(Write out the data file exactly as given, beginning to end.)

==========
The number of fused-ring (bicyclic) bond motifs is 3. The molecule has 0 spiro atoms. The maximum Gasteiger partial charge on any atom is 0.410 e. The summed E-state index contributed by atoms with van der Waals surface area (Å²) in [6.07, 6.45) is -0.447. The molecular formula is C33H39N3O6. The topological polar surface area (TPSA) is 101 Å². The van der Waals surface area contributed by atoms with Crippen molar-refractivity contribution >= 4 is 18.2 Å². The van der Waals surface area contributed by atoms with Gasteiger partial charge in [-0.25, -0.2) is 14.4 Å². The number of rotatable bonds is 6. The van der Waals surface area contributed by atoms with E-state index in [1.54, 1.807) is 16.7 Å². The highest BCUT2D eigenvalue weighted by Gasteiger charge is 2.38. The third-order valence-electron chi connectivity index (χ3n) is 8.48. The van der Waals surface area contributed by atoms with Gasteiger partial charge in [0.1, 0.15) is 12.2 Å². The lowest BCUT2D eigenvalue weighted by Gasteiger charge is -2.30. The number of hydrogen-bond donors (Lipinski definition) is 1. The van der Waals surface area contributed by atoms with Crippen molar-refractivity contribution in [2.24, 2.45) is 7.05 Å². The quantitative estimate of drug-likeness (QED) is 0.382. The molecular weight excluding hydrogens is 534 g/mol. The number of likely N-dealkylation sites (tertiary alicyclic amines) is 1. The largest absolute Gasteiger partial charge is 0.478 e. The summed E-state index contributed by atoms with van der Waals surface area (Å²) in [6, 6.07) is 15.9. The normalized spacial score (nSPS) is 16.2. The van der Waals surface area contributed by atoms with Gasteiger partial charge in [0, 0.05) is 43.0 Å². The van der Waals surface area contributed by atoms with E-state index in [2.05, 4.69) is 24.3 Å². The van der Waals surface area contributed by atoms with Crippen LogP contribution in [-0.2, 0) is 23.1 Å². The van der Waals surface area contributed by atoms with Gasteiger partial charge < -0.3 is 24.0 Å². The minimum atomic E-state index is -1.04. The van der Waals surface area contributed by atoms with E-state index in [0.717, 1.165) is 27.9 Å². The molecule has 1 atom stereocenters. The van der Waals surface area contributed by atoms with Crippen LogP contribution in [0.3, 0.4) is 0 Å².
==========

The number of fused-ring (bicyclic) bond motifs is 3. The molecule has 0 spiro atoms. The maximum Gasteiger partial charge on any atom is 0.410 e. The summed E-state index contributed by atoms with van der Waals surface area (Å²) in [6.07, 6.45) is -0.447. The molecular formula is C33H39N3O6. The topological polar surface area (TPSA) is 101 Å². The van der Waals surface area contributed by atoms with Crippen molar-refractivity contribution >= 4 is 18.2 Å². The van der Waals surface area contributed by atoms with Gasteiger partial charge in [-0.25, -0.2) is 14.4 Å². The number of rotatable bonds is 6. The van der Waals surface area contributed by atoms with E-state index in [1.54, 1.807) is 16.7 Å². The highest BCUT2D eigenvalue weighted by Gasteiger charge is 2.38. The third-order valence-electron chi connectivity index (χ3n) is 8.48. The van der Waals surface area contributed by atoms with Gasteiger partial charge in [0.1, 0.15) is 12.2 Å². The lowest BCUT2D eigenvalue weighted by Gasteiger charge is -2.30. The number of hydrogen-bond donors (Lipinski definition) is 1. The van der Waals surface area contributed by atoms with Crippen molar-refractivity contribution in [2.24, 2.45) is 7.05 Å². The quantitative estimate of drug-likeness (QED) is 0.382. The molecular weight excluding hydrogens is 534 g/mol. The number of likely N-dealkylation sites (tertiary alicyclic amines) is 1. The largest absolute Gasteiger partial charge is 0.478 e. The summed E-state index contributed by atoms with van der Waals surface area (Å²) in [6, 6.07) is 15.9. The normalized spacial score (nSPS) is 16.2. The van der Waals surface area contributed by atoms with Gasteiger partial charge in [0, 0.05) is 43.0 Å². The van der Waals surface area contributed by atoms with E-state index in [2.05, 4.69) is 24.3 Å². The van der Waals surface area contributed by atoms with Crippen LogP contribution in [-0.2, 0) is 23.1 Å². The van der Waals surface area contributed by atoms with Gasteiger partial charge < -0.3 is 24.0 Å². The minimum atomic E-state index is -1.04. The van der Waals surface area contributed by atoms with E-state index in [0.717, 1.165) is 27.9 Å². The molecule has 1 atom stereocenters. The van der Waals surface area contributed by atoms with Crippen LogP contribution in [0.3, 0.4) is 0 Å².